Wyoming's two senators are set to play a key role in the Republican effort to repeal and replace Obamacare. Senate Republicans, led by Senator Mike Enzi took their first steps towards repealing the Affordable Care Act in a late night session.
Over the past few months, we’ve been looking at the housing crisis on the Wind River Indian Reservation. The shortage of homes there—and the lack of funding to build more--has led to overcrowding and homelessness. Many Native Americans are often forced to find rentals in border communities off the reservation. Even there they still struggle to find places to live because of racial discrimination.
Wyoming is facing big questions about how to sustain the current education funding model, and that may cause uncertainty for educators entering the workforce. Almost half of Wyoming teachers graduate from the University of Wyoming, and a new partnership with the Daniels Fund will shed light on how well the College of Education prepares those teachers. Wyoming Public Radio’s Tennessee Watson spoke with Rebecca Watts, the executive director of The Trustees Education Initiative, about what this partnership means for learning in Wyoming.
The Wyoming legislative session is underway and 24 new legislators enjoyed their first week in office. With such high turnover it wouldn’t be a surprise if some veteran lawmakers weren’t just a bit leery having so many freshmen joining the ranks, but House Majority Leader David Miller said it’s a good time for new ideas.
On Monday, January 16 at 9 p.m., Wyoming PBS will air a new documentary set in Wyoming called “What Was Ours,” directed by Mat Hames. It’s about three Native Americans on the Wind River Indian Reservation and their relationship to artifacts and ceremonial objects and how hard it can be to keep such things within the tribe. Wyoming Public Radio’s Melodie Edwards spoke with two people who appear in the film, Northern Arapaho members Jordan Dresser and former Powwow Princess Mikala Sunrhodes.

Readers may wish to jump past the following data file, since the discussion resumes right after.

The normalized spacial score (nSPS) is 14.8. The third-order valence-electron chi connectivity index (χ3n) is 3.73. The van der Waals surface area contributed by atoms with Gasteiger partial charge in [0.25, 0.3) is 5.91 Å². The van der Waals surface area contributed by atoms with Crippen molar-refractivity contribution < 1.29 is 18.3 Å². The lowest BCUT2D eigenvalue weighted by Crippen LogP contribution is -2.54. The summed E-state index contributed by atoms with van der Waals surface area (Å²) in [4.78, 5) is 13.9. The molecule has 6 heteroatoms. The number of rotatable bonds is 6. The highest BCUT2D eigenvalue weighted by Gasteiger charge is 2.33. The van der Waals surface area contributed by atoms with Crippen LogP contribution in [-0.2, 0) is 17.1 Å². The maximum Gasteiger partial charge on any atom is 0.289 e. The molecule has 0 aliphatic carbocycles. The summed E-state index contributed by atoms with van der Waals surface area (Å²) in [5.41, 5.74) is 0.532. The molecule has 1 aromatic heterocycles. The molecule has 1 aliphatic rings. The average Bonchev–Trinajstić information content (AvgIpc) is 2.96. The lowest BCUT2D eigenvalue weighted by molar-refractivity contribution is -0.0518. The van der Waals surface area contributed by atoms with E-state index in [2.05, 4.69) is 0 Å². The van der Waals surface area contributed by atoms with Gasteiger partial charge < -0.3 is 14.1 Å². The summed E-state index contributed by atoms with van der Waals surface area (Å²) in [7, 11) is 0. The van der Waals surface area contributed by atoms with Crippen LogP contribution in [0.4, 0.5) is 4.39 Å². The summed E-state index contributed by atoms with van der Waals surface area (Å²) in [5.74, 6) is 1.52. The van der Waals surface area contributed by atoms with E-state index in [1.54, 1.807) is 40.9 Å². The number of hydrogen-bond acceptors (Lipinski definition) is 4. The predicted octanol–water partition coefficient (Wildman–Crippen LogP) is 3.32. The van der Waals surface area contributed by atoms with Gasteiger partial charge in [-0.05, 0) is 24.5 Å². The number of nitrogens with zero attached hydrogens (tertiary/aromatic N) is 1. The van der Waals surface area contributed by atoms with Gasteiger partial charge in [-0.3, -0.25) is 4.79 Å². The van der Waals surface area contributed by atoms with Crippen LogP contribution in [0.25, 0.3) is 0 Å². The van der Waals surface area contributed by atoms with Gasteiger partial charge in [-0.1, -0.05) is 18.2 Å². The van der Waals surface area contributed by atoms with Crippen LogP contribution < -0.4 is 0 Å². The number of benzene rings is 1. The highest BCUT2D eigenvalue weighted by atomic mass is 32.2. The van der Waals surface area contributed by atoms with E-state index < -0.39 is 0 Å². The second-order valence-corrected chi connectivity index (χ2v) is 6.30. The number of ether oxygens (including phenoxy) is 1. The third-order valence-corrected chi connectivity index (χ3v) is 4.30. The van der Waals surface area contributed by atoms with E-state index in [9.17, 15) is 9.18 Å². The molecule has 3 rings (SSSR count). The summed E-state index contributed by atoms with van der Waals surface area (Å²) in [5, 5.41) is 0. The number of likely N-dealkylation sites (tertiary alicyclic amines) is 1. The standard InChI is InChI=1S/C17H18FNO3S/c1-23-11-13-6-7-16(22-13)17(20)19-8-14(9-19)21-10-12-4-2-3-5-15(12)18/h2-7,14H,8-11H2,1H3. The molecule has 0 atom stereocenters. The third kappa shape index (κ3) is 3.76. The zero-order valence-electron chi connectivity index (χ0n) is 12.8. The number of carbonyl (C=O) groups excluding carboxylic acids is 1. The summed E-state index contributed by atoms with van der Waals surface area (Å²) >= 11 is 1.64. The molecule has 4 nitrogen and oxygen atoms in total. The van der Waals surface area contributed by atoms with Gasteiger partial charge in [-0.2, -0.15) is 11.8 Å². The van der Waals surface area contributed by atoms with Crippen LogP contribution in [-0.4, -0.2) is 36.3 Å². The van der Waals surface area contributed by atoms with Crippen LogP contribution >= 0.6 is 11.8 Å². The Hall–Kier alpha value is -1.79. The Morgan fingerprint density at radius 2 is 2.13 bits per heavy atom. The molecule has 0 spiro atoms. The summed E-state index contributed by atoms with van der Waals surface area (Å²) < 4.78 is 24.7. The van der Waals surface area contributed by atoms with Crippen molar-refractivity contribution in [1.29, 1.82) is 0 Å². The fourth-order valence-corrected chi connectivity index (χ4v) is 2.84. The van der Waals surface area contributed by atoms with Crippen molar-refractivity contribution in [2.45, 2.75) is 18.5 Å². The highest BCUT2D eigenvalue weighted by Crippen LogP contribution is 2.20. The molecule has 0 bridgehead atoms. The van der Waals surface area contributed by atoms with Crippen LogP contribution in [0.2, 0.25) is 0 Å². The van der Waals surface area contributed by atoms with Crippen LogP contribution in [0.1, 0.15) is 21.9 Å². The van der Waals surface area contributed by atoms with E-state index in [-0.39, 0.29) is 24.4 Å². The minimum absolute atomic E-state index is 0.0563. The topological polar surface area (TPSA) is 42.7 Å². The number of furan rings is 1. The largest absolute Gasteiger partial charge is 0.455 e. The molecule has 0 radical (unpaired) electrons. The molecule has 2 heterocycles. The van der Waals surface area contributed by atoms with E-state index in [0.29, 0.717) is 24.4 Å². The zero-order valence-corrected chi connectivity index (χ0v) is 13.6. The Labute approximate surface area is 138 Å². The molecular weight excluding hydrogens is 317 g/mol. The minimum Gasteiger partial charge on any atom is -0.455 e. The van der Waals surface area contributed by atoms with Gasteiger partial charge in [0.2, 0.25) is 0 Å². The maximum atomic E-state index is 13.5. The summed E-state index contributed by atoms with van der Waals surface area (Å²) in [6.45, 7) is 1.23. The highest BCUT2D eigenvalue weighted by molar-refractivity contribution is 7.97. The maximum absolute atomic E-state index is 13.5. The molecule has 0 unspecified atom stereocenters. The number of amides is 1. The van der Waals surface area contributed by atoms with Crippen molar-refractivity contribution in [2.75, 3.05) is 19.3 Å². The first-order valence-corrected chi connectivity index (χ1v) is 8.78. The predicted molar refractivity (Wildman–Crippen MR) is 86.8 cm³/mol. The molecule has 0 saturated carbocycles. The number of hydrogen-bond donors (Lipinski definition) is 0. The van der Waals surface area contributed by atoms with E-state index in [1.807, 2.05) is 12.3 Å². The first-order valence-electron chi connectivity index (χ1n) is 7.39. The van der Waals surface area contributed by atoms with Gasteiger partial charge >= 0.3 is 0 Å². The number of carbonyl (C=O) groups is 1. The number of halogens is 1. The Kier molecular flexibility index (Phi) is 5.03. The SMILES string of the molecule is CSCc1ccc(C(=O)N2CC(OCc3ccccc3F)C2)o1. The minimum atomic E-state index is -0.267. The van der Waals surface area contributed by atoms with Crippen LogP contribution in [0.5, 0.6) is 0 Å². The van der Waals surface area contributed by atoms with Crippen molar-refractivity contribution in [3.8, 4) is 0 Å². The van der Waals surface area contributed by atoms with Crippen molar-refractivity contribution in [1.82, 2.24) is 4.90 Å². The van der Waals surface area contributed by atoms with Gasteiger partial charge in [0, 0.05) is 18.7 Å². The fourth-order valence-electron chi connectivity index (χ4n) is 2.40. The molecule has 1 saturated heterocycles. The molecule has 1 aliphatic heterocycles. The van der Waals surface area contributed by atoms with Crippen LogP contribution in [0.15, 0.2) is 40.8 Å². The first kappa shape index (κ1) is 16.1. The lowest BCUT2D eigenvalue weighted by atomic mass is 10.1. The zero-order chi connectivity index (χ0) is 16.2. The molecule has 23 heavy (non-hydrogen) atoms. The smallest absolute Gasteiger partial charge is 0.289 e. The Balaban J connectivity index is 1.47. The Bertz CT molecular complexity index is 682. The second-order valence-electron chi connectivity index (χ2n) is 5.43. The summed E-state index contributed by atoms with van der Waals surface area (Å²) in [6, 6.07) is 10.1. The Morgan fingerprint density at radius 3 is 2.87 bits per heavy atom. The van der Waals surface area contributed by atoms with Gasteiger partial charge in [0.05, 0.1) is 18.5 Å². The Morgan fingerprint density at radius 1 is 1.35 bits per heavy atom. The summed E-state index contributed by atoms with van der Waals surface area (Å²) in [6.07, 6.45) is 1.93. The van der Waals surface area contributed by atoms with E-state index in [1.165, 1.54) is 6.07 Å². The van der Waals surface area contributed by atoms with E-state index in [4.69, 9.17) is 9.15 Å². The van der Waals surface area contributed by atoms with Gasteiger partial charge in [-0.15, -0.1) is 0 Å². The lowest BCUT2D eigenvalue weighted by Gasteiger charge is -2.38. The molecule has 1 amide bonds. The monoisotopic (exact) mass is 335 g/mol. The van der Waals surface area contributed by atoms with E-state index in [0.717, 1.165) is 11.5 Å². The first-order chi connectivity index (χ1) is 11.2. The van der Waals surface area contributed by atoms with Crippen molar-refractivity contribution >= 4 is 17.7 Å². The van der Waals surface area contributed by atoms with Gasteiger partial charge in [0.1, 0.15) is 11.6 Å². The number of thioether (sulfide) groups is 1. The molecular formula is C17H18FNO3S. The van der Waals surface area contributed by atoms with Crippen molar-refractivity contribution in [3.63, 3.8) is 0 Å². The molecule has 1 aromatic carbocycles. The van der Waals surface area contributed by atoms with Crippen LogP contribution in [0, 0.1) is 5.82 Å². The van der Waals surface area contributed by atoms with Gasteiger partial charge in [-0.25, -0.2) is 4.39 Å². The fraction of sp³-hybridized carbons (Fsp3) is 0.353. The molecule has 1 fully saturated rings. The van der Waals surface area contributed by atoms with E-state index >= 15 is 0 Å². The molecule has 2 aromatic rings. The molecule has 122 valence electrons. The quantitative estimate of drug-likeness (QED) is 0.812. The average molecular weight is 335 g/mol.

The coal industry’s breathing a sigh of relief with Donald Trump about to enter the White House. He campaigned on an energy platform that would strip away Obama Administration regulations on the fossil fuel industry. Chief among them, the Clean Power Plan. It would require states to make huge cuts in carbon emissions - Colorado, Wyoming and North Dakota all sued to stop the plan. Inside Energy’s Amy Sisk reports from North Dakota where opposition was especially fierce.
This week the Wyoming Supreme Court unveiled its much anticipated Judicial Learning Center. It features a movie, interactive exhibits, including an area where visitors can be the judge in a case. Retired Supreme Court Justice Marilyn Kite says the idea came from the Colorado legislature that developed a way for citizens to better understand the rule of law. After getting legislative and private money to develop the center even Kite is surprised with what they came up with.
William F. Cody, also known as Buffalo Bill, died in Denver, Colorado on January 10, 1917. One hundred years later, his name adorns a 300-thousand square foot museum complex in Cody, Wyoming: The Buffalo Bill Center of the West. That complex holds a Buffalo Bill Museum, but it also houses a research library and four other Museums, featuring Western Art, Plains Indians, Guns and the Wildlife and Wild places of the Yellowstone area. What else did the world famous showman leave behind?